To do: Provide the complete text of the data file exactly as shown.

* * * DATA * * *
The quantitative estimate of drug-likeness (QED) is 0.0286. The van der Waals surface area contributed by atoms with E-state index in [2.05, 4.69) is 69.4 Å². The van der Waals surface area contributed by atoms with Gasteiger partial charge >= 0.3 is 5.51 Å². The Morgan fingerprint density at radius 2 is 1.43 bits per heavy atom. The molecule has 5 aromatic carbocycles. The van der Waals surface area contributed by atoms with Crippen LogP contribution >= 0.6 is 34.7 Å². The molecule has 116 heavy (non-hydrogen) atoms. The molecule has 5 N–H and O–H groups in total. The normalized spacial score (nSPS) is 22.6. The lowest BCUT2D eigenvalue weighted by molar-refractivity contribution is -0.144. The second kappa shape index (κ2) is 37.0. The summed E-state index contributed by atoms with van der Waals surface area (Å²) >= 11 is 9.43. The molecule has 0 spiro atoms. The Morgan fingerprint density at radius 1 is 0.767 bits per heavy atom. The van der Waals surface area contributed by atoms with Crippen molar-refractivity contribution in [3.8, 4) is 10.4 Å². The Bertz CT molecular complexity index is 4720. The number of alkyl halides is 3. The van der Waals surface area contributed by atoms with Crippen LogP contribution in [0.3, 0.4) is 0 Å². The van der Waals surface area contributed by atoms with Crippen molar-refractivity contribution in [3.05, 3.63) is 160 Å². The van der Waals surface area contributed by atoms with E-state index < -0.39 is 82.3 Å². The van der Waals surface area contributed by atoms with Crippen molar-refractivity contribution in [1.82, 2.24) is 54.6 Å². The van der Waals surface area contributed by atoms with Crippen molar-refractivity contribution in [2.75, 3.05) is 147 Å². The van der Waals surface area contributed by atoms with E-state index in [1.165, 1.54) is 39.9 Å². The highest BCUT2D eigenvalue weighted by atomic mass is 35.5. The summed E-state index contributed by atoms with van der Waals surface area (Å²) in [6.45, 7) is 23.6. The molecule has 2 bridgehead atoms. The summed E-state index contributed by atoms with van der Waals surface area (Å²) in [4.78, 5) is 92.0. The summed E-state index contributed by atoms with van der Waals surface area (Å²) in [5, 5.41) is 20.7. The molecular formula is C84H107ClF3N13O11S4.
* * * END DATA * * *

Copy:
The quantitative estimate of drug-likeness (QED) is 0.0286. The van der Waals surface area contributed by atoms with E-state index in [2.05, 4.69) is 69.4 Å². The van der Waals surface area contributed by atoms with Gasteiger partial charge >= 0.3 is 5.51 Å². The Morgan fingerprint density at radius 2 is 1.43 bits per heavy atom. The molecule has 5 aromatic carbocycles. The van der Waals surface area contributed by atoms with Crippen LogP contribution >= 0.6 is 34.7 Å². The molecule has 116 heavy (non-hydrogen) atoms. The molecule has 5 N–H and O–H groups in total. The normalized spacial score (nSPS) is 22.6. The lowest BCUT2D eigenvalue weighted by molar-refractivity contribution is -0.144. The second kappa shape index (κ2) is 37.0. The summed E-state index contributed by atoms with van der Waals surface area (Å²) >= 11 is 9.43. The molecule has 0 spiro atoms. The Morgan fingerprint density at radius 1 is 0.767 bits per heavy atom. The van der Waals surface area contributed by atoms with Crippen molar-refractivity contribution in [3.8, 4) is 10.4 Å². The Bertz CT molecular complexity index is 4720. The number of alkyl halides is 3. The van der Waals surface area contributed by atoms with Crippen LogP contribution in [0.3, 0.4) is 0 Å². The van der Waals surface area contributed by atoms with Crippen molar-refractivity contribution in [3.05, 3.63) is 160 Å². The van der Waals surface area contributed by atoms with E-state index < -0.39 is 82.3 Å². The van der Waals surface area contributed by atoms with Crippen molar-refractivity contribution in [1.82, 2.24) is 54.6 Å². The van der Waals surface area contributed by atoms with Crippen molar-refractivity contribution in [2.75, 3.05) is 147 Å². The van der Waals surface area contributed by atoms with E-state index in [1.165, 1.54) is 39.9 Å². The highest BCUT2D eigenvalue weighted by atomic mass is 35.5. The summed E-state index contributed by atoms with van der Waals surface area (Å²) in [6.45, 7) is 23.6. The molecule has 2 bridgehead atoms. The summed E-state index contributed by atoms with van der Waals surface area (Å²) in [4.78, 5) is 92.0. The summed E-state index contributed by atoms with van der Waals surface area (Å²) in [5, 5.41) is 20.7. The molecular formula is C84H107ClF3N13O11S4.